The Impact of COVID-19 on Internet Usage

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It is safe to say that the novel Coronavirus has upended our lifestyle. From major loss of lives to market crashes, numerous facets of our lives have been changed as a result of Covid-19.

We know that numerous businesses and sectors have had to undergo a shift from offline to online environments as people work from home. On our network alone, we’ve seen a spike of almost 500 percent in video conferencing and video streaming traffic from our dedicated servers. So how has internet usage changed amidst the new normal? We take a look below.

How has usage changed?

As expected, the whole world has experienced a significant increase in traffic since the outbreak of Covid 19, and more particularly, since governments all over the world started to impose their own lockdown measures to fight the virus.

According to reports from various sources, internet traffic is up by about 20% to 30%. Cloudflare, a CDN provider catering to more than 200 countries all over the world, reported that some countries are seeing over a 50% increase in internet usage.

Historically, internet usage peaks occurred during the early evening, at  around 7:30 pm, when people came home from work, started streaming and logged onto the internet. At the moment, however, we’re currently seeing usage peak around the late morning.

The shift here is understandable as people are home more now and have the luxury of getting on their laptops in the late mornings rather than at night after work.

What are we doing online?

The place of the internet as our point of contact to the outside world has taken on a whole new level of significance.

Streaming, gaming, video conferencing, and of course social media platforms have all experienced significant increases in traffic since the pandemic began. Steam, a popular online game store, had a weekend with over 24 million players logged on to the platform at the same time.

Online grocery stores and marketing places such as Amazon have also experienced remarkable increase in usage, reported to be about 25% since February by MIT Technology Review. From our own experience, a supermarket chain which we provide colocation services to experienced a 3000% increase in traffic volumes.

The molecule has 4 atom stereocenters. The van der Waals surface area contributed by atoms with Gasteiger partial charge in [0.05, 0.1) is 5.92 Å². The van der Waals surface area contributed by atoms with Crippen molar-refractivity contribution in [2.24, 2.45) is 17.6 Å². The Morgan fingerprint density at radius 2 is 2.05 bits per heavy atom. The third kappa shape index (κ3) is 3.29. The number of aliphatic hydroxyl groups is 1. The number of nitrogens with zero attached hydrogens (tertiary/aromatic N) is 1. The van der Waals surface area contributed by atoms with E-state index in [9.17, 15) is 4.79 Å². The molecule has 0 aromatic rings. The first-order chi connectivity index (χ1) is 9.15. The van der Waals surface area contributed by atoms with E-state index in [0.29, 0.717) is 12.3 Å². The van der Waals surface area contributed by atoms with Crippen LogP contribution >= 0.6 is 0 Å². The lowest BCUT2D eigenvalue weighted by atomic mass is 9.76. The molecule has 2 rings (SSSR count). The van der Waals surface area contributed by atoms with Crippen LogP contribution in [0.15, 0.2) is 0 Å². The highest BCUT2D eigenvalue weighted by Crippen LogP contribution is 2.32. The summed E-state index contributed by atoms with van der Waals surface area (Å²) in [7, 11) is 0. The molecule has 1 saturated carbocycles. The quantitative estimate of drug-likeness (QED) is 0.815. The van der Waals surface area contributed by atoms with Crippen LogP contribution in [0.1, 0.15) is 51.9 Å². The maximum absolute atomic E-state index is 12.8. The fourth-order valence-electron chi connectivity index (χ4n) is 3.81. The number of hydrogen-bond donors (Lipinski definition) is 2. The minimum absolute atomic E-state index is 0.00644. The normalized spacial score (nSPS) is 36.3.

Streaming and Video Conferencing

Perhaps two of the areas we’ve seen the most increase in online usage is in streaming and video conferencing. A particular interesting step taken by big players in this sphere can be seen in the agreement made by top video streaming platforms such as YouTube, Netflix, Disney + among others to cut the picture quality of their videos to avoid straining resources in the European Union.

DDoS Attacks

Perhaps it should not come as a surprise that with an increase in internet usage, we’ve also seen a corresponding increase in the number of attacks from malicious parties.

Akamai, a global CDN and cybersecurity company, reported a 20% increase in daily DDoS attacks in the months of February and March.

Nokia, another popular telecommunications company, experienced a 40% increase, and Cloudflare experienced varying levels in different cities ranging from 11% in Berlin to 48% in San Francisco. According to Cloudflare’s CTO, John Graham-Cumming, there have been up to 70% increase in some countries.

How is the Internet holding up?

A 30% increase in internet usage is a lot by any standard. And with some countries even experiencing spikes as much as 50%, it is reasonable to wonder if the internet can handle such a dramatic, and rapid increase in usage.

Well, the answer is – it’s doing quite well at the moment.

There have been occasional glitches (Zoom meeting freezes, anyone?). However, internet service providers, server hosting providers like Intergrid and CDNs are all holding up quite well, with most companies ramping up infrastructure and personnel for the foreseeable future.

Conclusion

A lot of things have changed thanks to the coronavirus pandemic. What’s even scarier is that a lot more will change. From the basic way we live our lives and exchange greetings, up to macroeconomic policies and resource allocation. And maybe even the way we use the internet.

The high surge in traffic we’re experiencing at the moment may not last after the pandemic, but perhaps a good amount of it will be sustained.

All that, however, still lies in the future. As for now, the internet seems to be holding its own impressively in the face of the pandemic, even despite great changes in usage, migrations, and security challenges, which just goes to show how impressive this great technology is that connects us all.